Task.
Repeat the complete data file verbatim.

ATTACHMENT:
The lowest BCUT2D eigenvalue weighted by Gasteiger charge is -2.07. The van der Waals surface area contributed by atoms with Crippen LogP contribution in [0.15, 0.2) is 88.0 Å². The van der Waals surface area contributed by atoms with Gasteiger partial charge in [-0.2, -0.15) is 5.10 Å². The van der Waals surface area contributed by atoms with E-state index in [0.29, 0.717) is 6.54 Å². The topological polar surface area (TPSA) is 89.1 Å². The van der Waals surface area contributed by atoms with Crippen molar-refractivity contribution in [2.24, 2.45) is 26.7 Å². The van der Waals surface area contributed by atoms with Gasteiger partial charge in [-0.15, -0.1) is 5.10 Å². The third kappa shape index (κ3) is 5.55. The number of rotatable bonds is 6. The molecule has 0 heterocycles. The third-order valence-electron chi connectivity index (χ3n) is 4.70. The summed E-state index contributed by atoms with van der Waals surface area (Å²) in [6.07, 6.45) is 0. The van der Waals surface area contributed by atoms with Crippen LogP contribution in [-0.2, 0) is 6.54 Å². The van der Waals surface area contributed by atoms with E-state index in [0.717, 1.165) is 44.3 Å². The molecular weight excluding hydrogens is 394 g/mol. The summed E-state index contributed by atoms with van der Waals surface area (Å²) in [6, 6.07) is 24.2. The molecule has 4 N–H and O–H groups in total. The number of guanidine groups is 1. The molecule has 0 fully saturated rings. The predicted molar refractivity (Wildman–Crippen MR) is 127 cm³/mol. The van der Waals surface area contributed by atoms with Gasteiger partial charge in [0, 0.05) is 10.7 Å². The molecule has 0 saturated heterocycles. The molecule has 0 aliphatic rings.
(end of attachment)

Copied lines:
The lowest BCUT2D eigenvalue weighted by Gasteiger charge is -2.07. The van der Waals surface area contributed by atoms with Crippen LogP contribution in [0.15, 0.2) is 88.0 Å². The van der Waals surface area contributed by atoms with Gasteiger partial charge in [-0.2, -0.15) is 5.10 Å². The van der Waals surface area contributed by atoms with E-state index in [0.29, 0.717) is 6.54 Å². The topological polar surface area (TPSA) is 89.1 Å². The van der Waals surface area contributed by atoms with Crippen molar-refractivity contribution in [2.24, 2.45) is 26.7 Å². The van der Waals surface area contributed by atoms with Gasteiger partial charge in [-0.15, -0.1) is 5.10 Å². The third kappa shape index (κ3) is 5.55. The number of rotatable bonds is 6. The molecule has 0 heterocycles. The third-order valence-electron chi connectivity index (χ3n) is 4.70. The summed E-state index contributed by atoms with van der Waals surface area (Å²) in [6.07, 6.45) is 0. The van der Waals surface area contributed by atoms with Crippen LogP contribution in [-0.2, 0) is 6.54 Å². The van der Waals surface area contributed by atoms with E-state index in [0.717, 1.165) is 44.3 Å². The molecular weight excluding hydrogens is 394 g/mol. The summed E-state index contributed by atoms with van der Waals surface area (Å²) in [6, 6.07) is 24.2. The molecule has 4 N–H and O–H groups in total. The number of guanidine groups is 1. The molecule has 0 fully saturated rings. The predicted molar refractivity (Wildman–Crippen MR) is 127 cm³/mol. The van der Waals surface area contributed by atoms with Gasteiger partial charge in [0, 0.05) is 10.7 Å². The molecule has 0 saturated heterocycles. The molecule has 0 aliphatic rings.